Alan Cammish and Alex Diaz in "Glitter & Doom" Source: Music Box Pictures

Life Partners Cory Krueckeberg and Tom Gustafson Discuss Their Indigo Girls Jukebox Musical 'Glitter & Doom'

Kilian Melloy READ TIME: 8 MIN.

Filmmaking partners Cory Krueckeberg and Tom Gustafson – who are also longtime life partners, having been a couple for twenty-five years – made a splash with their 2008 first feature, "Were the World Mine," a gay musical in which Shakespeare, high school, and the pangs of young love collide thanks to a love potion.

Fifteen years on, with a string of gay indies to their credit to their credit ("Getting Go: The Go Doc Project," "Mariachi Gringo," the musical "Hello Again," based on the stage musical by Michael John Lachiusa), they're still mixing music and same-sex romance to create cinematic magic. Their latest, "Glitter & Doom," is a jukebox musical built entirely around the songs of the openly lesbian musical act Indigo Girls.

The movie centers on titular characters Glitter (Alex Diaz), a lighthearted young man trying to break away from his mother's (Ming-Na Wen) stifling expectations, and Doom (Alan Cammish), a musician with a goth/emo/rockabilly style who's looking to break into the recording industry. The film, which was shot during the COVID pandemic, takes place in Mexico City, but has a timeless, otherworldly feel that fits the film's fairytale sensibilities.

As they usually do, Krueckeberg wrote the screenplay, Gustafson directed, and they shared producing duties. The movie enchanted audiences as it made the rounds of last year's LGBTQ+ film festival circuit, generating the same of kind excitement that greeted "Getting Go" and "Were the World Mine," and taking pride of place with multiple Opening Night and Closing Night screenings.

Now "Glitter & Doom" has found its way to theaters thanks to distributor Music Box Films, where it is playing in limited release. (For a full list of theaters where the film is playing, follow this link. Also, look for the film's soundtrack, boasting 25 Indigo Girls songs in newly-reimagined versions, as well as a brand new single.)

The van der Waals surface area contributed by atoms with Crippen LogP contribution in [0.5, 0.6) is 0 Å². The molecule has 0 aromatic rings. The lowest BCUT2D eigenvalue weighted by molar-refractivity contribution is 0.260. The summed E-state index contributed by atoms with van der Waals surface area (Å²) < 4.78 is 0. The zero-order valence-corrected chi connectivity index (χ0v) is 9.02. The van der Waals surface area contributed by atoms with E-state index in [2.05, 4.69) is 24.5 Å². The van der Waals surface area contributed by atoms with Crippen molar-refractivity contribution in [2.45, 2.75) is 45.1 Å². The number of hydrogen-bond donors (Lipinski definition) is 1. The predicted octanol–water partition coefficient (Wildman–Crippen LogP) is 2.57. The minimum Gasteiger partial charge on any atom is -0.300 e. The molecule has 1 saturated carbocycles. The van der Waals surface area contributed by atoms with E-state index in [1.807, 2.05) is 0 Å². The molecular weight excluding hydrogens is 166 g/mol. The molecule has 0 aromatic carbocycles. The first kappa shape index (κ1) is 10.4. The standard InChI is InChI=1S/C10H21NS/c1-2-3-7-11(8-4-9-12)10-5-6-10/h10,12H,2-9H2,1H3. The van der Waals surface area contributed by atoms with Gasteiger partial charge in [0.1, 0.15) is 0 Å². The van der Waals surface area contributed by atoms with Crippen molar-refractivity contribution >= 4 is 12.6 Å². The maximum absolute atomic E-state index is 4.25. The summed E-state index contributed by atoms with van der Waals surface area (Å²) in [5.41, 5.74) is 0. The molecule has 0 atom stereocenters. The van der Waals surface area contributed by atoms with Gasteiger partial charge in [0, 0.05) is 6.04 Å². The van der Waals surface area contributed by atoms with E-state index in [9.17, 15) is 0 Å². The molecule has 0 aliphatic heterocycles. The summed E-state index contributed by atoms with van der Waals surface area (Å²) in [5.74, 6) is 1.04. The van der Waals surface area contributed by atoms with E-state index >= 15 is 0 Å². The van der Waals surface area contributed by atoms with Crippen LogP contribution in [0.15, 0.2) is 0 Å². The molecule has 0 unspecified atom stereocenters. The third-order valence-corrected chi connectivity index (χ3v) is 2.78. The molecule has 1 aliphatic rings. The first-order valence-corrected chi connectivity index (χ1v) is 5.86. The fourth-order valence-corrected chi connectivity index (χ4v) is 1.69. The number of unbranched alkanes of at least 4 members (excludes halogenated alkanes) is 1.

Cory Krueckeberg and Tom Gustafson caught EDGE up on what they've been doing lately, why they chose to make an Indigo Girls jukebox musical, and what it was like to cast this cameo-filled movie during the pandemic.

Alex Diaz and Alan Cammish in "Glitter & Doom"

EDGE: Why a jukebox musical, and why the Indigo Girls?

Tom Gustafson: After "Hello Again" we started looking at other properties to option and adapt. As we started looking at some of the material, Cory and I were like, "Wait a minute, our own origin story is just as interesting as some of these properties that we're looking at." Then, for our 20th anniversary, he surprised me with this script of "Glitter & Doom." At the time it had placeholders of where the musical numbers would be, and what kind of the purpose the music would serve, but no real specific artists. We didn't know if it was gonna be original music or existing music.

Cory Krueckeberg: If we were going to do jukebox for us, it would be most meaningful if we could choose music from the time that we met in 1998 that would tell the story. But then, very quickly, everybody's like, "You can't try to get the rights to 20 different musicians' music, you will be making this movie for the rest of your life."

Indigo Girls were always a huge part of our relationship. I've always loved them. They were one of the first charting artists to be completely out of the closet from the beginning. It was just like, "We're lesbians. Get over it. We sing about women." And that always really inspired me.

EDGE: The film is supposedly set in Mexico City, but everyone speaks English, and Doom sounds British. It feels like this is somewhere outside of place and time.

Tom Gustafson: Yeah, and that's totally what we wanted. That was the goal, to create this kind of everywhere, anywhere place. We do a mash up of technology that sometimes isn't very realistic, but we [wanted] to give that kind of fairy tale feel.

by Kilian Melloy , EDGE Staff Reporter

Kilian Melloy serves as EDGE Media Network's Associate Arts Editor and Staff Contributor. His professional memberships include the National Lesbian & Gay Journalists Association, the Boston Online Film Critics Association, The Gay and Lesbian Entertainment Critics Association, and the Boston Theater Critics Association's Elliot Norton Awards Committee.

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